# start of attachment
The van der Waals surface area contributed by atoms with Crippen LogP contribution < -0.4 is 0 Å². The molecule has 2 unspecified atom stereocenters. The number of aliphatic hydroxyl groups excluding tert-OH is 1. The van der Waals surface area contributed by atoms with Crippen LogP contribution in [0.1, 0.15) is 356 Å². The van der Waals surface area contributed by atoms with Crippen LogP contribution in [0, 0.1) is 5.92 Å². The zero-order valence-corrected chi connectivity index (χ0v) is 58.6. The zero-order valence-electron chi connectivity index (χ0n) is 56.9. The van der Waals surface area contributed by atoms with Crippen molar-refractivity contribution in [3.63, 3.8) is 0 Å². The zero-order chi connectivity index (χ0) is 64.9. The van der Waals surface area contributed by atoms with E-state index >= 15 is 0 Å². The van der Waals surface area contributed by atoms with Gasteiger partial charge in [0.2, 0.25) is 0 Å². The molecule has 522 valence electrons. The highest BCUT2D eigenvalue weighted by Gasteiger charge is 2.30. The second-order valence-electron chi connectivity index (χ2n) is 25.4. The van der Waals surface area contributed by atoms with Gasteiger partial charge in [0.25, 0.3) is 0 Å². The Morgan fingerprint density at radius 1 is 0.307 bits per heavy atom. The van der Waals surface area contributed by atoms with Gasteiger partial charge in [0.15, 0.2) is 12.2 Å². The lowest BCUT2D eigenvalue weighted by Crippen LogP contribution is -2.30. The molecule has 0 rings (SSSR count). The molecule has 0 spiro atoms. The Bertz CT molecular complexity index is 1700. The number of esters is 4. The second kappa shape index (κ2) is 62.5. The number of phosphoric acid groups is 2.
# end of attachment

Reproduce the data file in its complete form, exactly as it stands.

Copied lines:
The van der Waals surface area contributed by atoms with Crippen LogP contribution < -0.4 is 0 Å². The molecule has 2 unspecified atom stereocenters. The number of aliphatic hydroxyl groups excluding tert-OH is 1. The van der Waals surface area contributed by atoms with Crippen LogP contribution in [0.1, 0.15) is 356 Å². The van der Waals surface area contributed by atoms with Crippen LogP contribution in [0, 0.1) is 5.92 Å². The zero-order valence-corrected chi connectivity index (χ0v) is 58.6. The zero-order valence-electron chi connectivity index (χ0n) is 56.9. The van der Waals surface area contributed by atoms with Crippen molar-refractivity contribution in [3.63, 3.8) is 0 Å². The zero-order chi connectivity index (χ0) is 64.9. The van der Waals surface area contributed by atoms with E-state index >= 15 is 0 Å². The van der Waals surface area contributed by atoms with Gasteiger partial charge in [0.2, 0.25) is 0 Å². The molecule has 522 valence electrons. The highest BCUT2D eigenvalue weighted by Gasteiger charge is 2.30. The second-order valence-electron chi connectivity index (χ2n) is 25.4. The van der Waals surface area contributed by atoms with Gasteiger partial charge in [0.25, 0.3) is 0 Å². The Morgan fingerprint density at radius 1 is 0.307 bits per heavy atom. The van der Waals surface area contributed by atoms with Gasteiger partial charge in [0.15, 0.2) is 12.2 Å². The lowest BCUT2D eigenvalue weighted by Crippen LogP contribution is -2.30. The molecule has 0 rings (SSSR count). The molecule has 0 spiro atoms. The Bertz CT molecular complexity index is 1700. The number of esters is 4. The second kappa shape index (κ2) is 62.5. The number of phosphoric acid groups is 2.